This chart highlights the historic relationship between the 2-year and 10-year treasury.
The Current 10-year treasury rate is 1.92%, the current 2-year treasury rate is 0.25% and the current spread is 1.67%. The spread range has a maximum of 2.91%, minimum of -2.41, average of 0.90% and median of 0.85%.
The index on which STPP is based tracks the 2/10 spread, but has shown some divergence since late in 2011. Most noteworthy is that the index did not steepen as much as the yield curve with the most recent steepening that began in late 2012.
On 12/07/12, the 10-year spread was 1.34% and the index value was 71.25. Currently, the spread is 1.67%, and the index is 79.42. The spread increased by 33 basis points (1.67-1.34). This should have resulted in a change of 33 points in the index, but the index only changed by 8.17 points (79.42-71.25). Tracking error may be a problem with this ETN.
The ETN also has a "multiplier" of $0.10 that relates the index return to the ETN return. Every 1 point movement in the index should translate into a $0.10 change in the price of the ETN.
The effect of the Index Multiplier is to adjust the rate at which the value of the ETN changes in response to change in the underlying Index level. As a result of the Index Multiplier, the ETN will record a $0.10 gain or loss for every 1.00 point increase or decrease, respectively, in the level of the Index.
This chart demonstrates how well the ETN maintains the 10 multiplier.
This graphic highlights how the percent change in the index does not directly relate to the percent change in the ETN. The relationship is a linear relationship of $0.10 price change for each 1 point change in the index. The percent change of 1 point changes with the level of the index. A 1 point change on an index of 50 is a 2 percent change, a 1 point change on an index of 100 is a 1 percent change.
In conclusion, this new era of Fed transparency should provide opportunities for investors. The yield curve steepening strategy outlined above is a logical path for the Federal reserve to follow. If that is in fact the strategy the Fed employs, investors can benefit from properly structuring part of their portfolio as the implementation of the strategy unfolds. Strategies like 1) reducing exposure to the long end of the yield curve 2) investing in inverse bond funds targeting the long end and 3) investing in securities like STPP all are strategies worth considering. It is however important for investors to understand how these strategies will perform, and to set expectations accordingly. These are not buy-and-hold strategies. They are tactical portfolio adjustments to capitalize on the current Fed strategy. When that strategy changes, and the Fed starts lifting the short rates and begins to "flatten" the yield curve, these strategies will no longer be applicable, and the portfolios will need to be adjusted accordingly.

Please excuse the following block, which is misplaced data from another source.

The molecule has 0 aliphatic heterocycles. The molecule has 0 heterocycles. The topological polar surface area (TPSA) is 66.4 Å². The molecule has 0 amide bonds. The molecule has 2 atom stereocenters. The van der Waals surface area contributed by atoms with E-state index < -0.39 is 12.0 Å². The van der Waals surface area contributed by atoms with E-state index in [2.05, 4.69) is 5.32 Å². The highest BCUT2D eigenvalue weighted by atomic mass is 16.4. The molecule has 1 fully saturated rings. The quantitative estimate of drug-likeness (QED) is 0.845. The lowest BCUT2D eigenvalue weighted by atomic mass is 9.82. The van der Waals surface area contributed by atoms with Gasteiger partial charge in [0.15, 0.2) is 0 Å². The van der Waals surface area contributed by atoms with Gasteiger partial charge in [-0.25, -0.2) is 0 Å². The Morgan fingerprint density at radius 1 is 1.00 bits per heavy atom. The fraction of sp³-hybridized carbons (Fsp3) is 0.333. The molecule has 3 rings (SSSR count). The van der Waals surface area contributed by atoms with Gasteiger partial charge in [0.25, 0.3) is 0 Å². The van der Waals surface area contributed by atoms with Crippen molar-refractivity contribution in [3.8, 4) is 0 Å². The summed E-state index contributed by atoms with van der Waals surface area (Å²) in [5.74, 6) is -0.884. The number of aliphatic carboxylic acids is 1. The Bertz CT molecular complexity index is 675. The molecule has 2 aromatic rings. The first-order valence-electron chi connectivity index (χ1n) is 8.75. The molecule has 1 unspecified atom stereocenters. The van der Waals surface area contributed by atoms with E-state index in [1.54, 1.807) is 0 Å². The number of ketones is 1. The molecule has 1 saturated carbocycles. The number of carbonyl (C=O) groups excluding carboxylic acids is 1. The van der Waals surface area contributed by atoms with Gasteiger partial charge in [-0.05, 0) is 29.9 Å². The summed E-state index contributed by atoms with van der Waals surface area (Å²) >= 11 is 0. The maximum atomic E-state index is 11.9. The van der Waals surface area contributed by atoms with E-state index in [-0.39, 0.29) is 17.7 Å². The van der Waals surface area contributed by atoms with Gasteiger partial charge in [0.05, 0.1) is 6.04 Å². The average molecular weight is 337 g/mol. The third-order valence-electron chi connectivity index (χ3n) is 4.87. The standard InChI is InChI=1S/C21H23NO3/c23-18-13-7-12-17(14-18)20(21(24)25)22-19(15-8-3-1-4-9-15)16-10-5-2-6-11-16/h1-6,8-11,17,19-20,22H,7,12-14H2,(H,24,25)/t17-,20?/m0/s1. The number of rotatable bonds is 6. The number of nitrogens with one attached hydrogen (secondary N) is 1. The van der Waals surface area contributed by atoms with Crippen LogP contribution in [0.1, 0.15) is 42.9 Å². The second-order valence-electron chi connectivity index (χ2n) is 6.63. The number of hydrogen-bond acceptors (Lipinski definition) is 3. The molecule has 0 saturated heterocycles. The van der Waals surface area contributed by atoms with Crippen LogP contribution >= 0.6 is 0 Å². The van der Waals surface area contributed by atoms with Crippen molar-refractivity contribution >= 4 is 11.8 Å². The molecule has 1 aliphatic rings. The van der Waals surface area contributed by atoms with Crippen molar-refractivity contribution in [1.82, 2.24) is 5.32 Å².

Disclaimer: Opinions expressed herein by the author are not an investment recommendation and are not meant to be relied upon in investment decisions. The author is not acting in an investment advisor capacity. This is not an investment research report. The author's opinions expressed herein address only select aspects of potential investment in securities of the companies mentioned and cannot be a substitute for comprehensive investment analysis. Any analysis presented herein is illustrative in nature, limited in scope, based on an incomplete set of information, and has limitations to its accuracy. The author recommends that potential and existing investors conduct thorough investment research of their own, including detailed review of the companies' SEC filings, and consult a qualified investment advisor. The information upon which this material is based was obtained from sources believed to be reliable, but has not been independently verified. Therefore, the author cannot guarantee its accuracy. Any opinions or estimates constitute the author's best judgment as of the date of publication, and are subject to change without notice.